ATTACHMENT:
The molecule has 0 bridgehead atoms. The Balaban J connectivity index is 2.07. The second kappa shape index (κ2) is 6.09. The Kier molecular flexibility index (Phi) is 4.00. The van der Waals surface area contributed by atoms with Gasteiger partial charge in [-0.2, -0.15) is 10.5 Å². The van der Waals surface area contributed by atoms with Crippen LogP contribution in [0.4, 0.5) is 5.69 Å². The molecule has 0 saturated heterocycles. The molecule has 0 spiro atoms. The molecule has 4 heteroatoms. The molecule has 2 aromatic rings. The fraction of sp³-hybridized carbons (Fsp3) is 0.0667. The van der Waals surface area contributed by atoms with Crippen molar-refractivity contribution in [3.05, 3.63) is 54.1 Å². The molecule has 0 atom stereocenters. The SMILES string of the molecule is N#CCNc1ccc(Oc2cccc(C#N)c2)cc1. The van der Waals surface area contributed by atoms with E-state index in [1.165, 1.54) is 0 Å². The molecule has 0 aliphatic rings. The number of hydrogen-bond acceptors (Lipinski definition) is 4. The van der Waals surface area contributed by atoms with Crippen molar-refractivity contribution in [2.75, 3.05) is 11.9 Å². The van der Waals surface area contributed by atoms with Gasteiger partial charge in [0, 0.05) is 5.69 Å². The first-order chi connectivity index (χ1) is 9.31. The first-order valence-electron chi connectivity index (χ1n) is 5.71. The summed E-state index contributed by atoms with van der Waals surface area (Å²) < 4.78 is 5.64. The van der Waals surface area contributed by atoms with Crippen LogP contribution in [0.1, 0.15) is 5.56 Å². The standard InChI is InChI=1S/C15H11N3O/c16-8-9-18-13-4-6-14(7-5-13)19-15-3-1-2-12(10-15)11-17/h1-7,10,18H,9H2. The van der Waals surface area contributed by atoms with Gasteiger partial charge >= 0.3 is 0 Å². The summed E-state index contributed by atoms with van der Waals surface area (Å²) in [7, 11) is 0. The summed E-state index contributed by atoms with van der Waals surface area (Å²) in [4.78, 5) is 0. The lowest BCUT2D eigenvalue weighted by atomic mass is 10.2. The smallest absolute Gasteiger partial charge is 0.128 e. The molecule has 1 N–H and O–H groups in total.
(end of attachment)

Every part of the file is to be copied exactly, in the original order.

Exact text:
The molecule has 0 bridgehead atoms. The Balaban J connectivity index is 2.07. The second kappa shape index (κ2) is 6.09. The Kier molecular flexibility index (Phi) is 4.00. The van der Waals surface area contributed by atoms with Gasteiger partial charge in [-0.2, -0.15) is 10.5 Å². The van der Waals surface area contributed by atoms with Crippen LogP contribution in [0.4, 0.5) is 5.69 Å². The molecule has 0 saturated heterocycles. The molecule has 0 spiro atoms. The molecule has 4 heteroatoms. The molecule has 2 aromatic rings. The fraction of sp³-hybridized carbons (Fsp3) is 0.0667. The van der Waals surface area contributed by atoms with Crippen molar-refractivity contribution in [3.05, 3.63) is 54.1 Å². The molecule has 0 atom stereocenters. The SMILES string of the molecule is N#CCNc1ccc(Oc2cccc(C#N)c2)cc1. The van der Waals surface area contributed by atoms with E-state index in [1.165, 1.54) is 0 Å². The molecule has 0 aliphatic rings. The number of hydrogen-bond acceptors (Lipinski definition) is 4. The van der Waals surface area contributed by atoms with Crippen molar-refractivity contribution in [2.75, 3.05) is 11.9 Å². The van der Waals surface area contributed by atoms with Gasteiger partial charge in [0, 0.05) is 5.69 Å². The first-order chi connectivity index (χ1) is 9.31. The first-order valence-electron chi connectivity index (χ1n) is 5.71. The summed E-state index contributed by atoms with van der Waals surface area (Å²) < 4.78 is 5.64. The van der Waals surface area contributed by atoms with Crippen LogP contribution in [0.1, 0.15) is 5.56 Å². The standard InChI is InChI=1S/C15H11N3O/c16-8-9-18-13-4-6-14(7-5-13)19-15-3-1-2-12(10-15)11-17/h1-7,10,18H,9H2. The van der Waals surface area contributed by atoms with Gasteiger partial charge >= 0.3 is 0 Å². The summed E-state index contributed by atoms with van der Waals surface area (Å²) in [7, 11) is 0. The summed E-state index contributed by atoms with van der Waals surface area (Å²) in [4.78, 5) is 0. The lowest BCUT2D eigenvalue weighted by atomic mass is 10.2. The smallest absolute Gasteiger partial charge is 0.128 e. The molecule has 1 N–H and O–H groups in total.